FEDSPEAK: Foreclosure Delay and the U.S. Labor Market
FEDERAL RESERVE BANK: Foreclosure Delay and the U.S. Labor Market
Mortgage foreclosure delays during the Great Recession improved job match quality, homeownership retention and national income
FEDERAL RESERVE BANK of MINNEAPOLIS
ECONOMIC POLICY PAPER 16-07 MAY 2016
Kyle F. Herkenhoff
University of Minnesota
Lee E. Ohanian
Federal Reserve Bank of Minneapolis
The time required to complete a home foreclosure rose substantially during the Great Recession, due both to lender bottlenecks in processing foreclosures and to government policies intended to slow the foreclosure process. This paper shows that foreclosure delay had the unintentional benefit of giving unemployed homeowners additional time to search for high-paying jobs.
Our economic model analyzes foreclosure delay as equivalent to extending additional credit to unemployed homeowners that is paid back if the homeowners find jobs and fulfill their delinquent mortgage obligations before foreclosure is completed. Model simulations estimate that foreclosure delay during the recession improved the quality of new employment matches, raised national income by about 0.3 percent and increased homeownership by about 800,000 units.
The collapse of the U.S. housing market, massive financial crisis and subsequent Great Recession led to a record increase in home foreclosures between 2007 and 2011, as job loss and a tightening mortgage market pushed many households into default. By 2009, roughly 2.8 million homes were in the foreclosure process, compared with about 700,000 homes in foreclosure before the recession (RealtyTrac 2009). Roughly one of 45 homeowners received a foreclosure notice in 2009.
This large increase in mortgage default was accompanied by a large increase in time required to complete the foreclosure process. Before the recession, it took about nine months on average to complete a residential foreclosure. By 2010, the average time had increased to about 15 months, and to more than two years in states such as Michigan, New Jersey and Florida.
This increase primarily reflected two factors. First, the sheer volume of foreclosed properties created foreclosure processing bottlenecks for lenders and courts. Second, several government policy responses slowed the foreclosure process. Policies to keep defaulting homeowners in their homes included federal mortgage modification programs that required a halt to the foreclosure process until a lender evaluated a borrower’s modification request (see Mulligan 2010). Other policies also delayed foreclosure, such as the National Mortgage Settlement Act.
The positive effects of foreclosure delay
Foreclosure delay policies were considered an effort to help distressed homeowners by providing continuity for families and additional time to reorganize their affairs. But our analysis and new data reveal other positive effects. In a recent working paper for the National Bureau of Economic Research, we analyze how delays enhance the prospects of unemployed homeowners for finding better-paying jobs (Herkenhoff and Ohanian 2015). The analysis is based on two premises: (1) that unemployed homeowners would like to remain in their homes, but may not be able to pay their mortgages while unemployed, and (2) that lenders prefer not to foreclose on a home, since foreclosure is a costly process that often results in sizable losses for the lender.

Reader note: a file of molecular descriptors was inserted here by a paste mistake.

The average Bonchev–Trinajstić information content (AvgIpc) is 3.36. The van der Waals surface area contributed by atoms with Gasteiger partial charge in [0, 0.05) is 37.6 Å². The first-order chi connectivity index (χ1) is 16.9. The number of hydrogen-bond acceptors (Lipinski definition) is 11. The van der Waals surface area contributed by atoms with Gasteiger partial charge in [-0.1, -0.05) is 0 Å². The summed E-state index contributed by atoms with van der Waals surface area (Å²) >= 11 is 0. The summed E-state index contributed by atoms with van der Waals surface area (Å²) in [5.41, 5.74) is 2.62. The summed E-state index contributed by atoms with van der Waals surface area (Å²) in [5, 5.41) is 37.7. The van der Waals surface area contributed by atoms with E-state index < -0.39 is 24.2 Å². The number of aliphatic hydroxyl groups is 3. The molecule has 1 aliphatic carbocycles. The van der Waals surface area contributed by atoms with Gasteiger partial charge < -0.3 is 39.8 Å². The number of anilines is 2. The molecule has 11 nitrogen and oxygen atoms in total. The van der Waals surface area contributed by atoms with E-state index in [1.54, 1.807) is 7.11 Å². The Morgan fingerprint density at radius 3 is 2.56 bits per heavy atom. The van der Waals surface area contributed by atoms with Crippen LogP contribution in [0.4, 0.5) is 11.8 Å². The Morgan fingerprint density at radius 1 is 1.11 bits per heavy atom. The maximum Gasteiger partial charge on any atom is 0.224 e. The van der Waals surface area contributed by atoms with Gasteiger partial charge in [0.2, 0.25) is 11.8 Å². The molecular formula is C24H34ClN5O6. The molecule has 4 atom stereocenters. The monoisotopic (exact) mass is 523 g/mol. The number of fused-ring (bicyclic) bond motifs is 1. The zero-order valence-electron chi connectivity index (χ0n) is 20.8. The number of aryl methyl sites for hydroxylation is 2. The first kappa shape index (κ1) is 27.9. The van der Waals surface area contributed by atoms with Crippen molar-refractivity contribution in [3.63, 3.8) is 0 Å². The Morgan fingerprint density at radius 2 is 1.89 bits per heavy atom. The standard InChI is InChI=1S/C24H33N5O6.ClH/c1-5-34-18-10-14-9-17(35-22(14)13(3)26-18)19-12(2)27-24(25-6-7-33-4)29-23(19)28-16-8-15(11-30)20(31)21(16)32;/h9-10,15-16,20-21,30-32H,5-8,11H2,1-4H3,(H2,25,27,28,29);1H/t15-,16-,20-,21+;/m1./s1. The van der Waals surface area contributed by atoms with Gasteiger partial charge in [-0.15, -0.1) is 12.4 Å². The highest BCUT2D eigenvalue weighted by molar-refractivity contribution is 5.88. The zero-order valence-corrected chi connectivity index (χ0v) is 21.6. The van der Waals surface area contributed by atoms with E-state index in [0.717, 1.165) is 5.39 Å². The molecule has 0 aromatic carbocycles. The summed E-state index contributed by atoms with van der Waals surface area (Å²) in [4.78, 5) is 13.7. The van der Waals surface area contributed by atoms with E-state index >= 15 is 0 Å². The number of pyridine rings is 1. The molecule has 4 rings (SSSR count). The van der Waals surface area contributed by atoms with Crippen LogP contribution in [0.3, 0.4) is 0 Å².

By contrast, lenders benefit considerably when a delinquent homeowner is able to pay back previously missed mortgage payments. In this event, the lender not does not incur the cost of foreclosure processing and potentially taking a loss on the property; the lender also receives late fees on delinquent payments. This process in which a delinquent mortgagor pays back previously missed mortgage payments is known as curing, and it occurs frequently. In fact, our research documents that roughly half of all mortgagors who are in foreclosure successfully exit foreclosure through curing.
We find that foreclosure delay was also important for other reasons, particularly for unemployed homeowners, because job creation remained far below normal during the Great Recession. The job creation rate—the number of hired workers in a month relative to the total number of individuals working in that month—fell by almost half during the recession. Low job creation lengthened average unemployment substantially, as a large pool of job seekers, many of whom lost their jobs during the recession, were competing over a relatively small number of job openings.
While low-paying jobs may be easy to find, it can take a long time for a job seeker to find a high-paying job well-suited to his or her specific skills and experience—even in a vigorous economy. This suggests that the time to find a high-paying job during the recession rose substantially relative to a normal economy. Foreclosure delay gives unemployed homeowners time to search for high-paying jobs that match their skills, rather than feeling forced into low-paying jobs to prevent impending foreclosure.
Our research views this foreclosure delay as an implicit credit line from lender to borrower. Specifically, missed mortgage payments are an implicit loan to the borrower, and late fees are the implicit interest payment to the lender. The credit line is closed if the homeowner cures, or runs out if the homeowner does not cure and foreclosure is completed.
Full paper below…
Foreclosure Delay and the U.S. Labor Market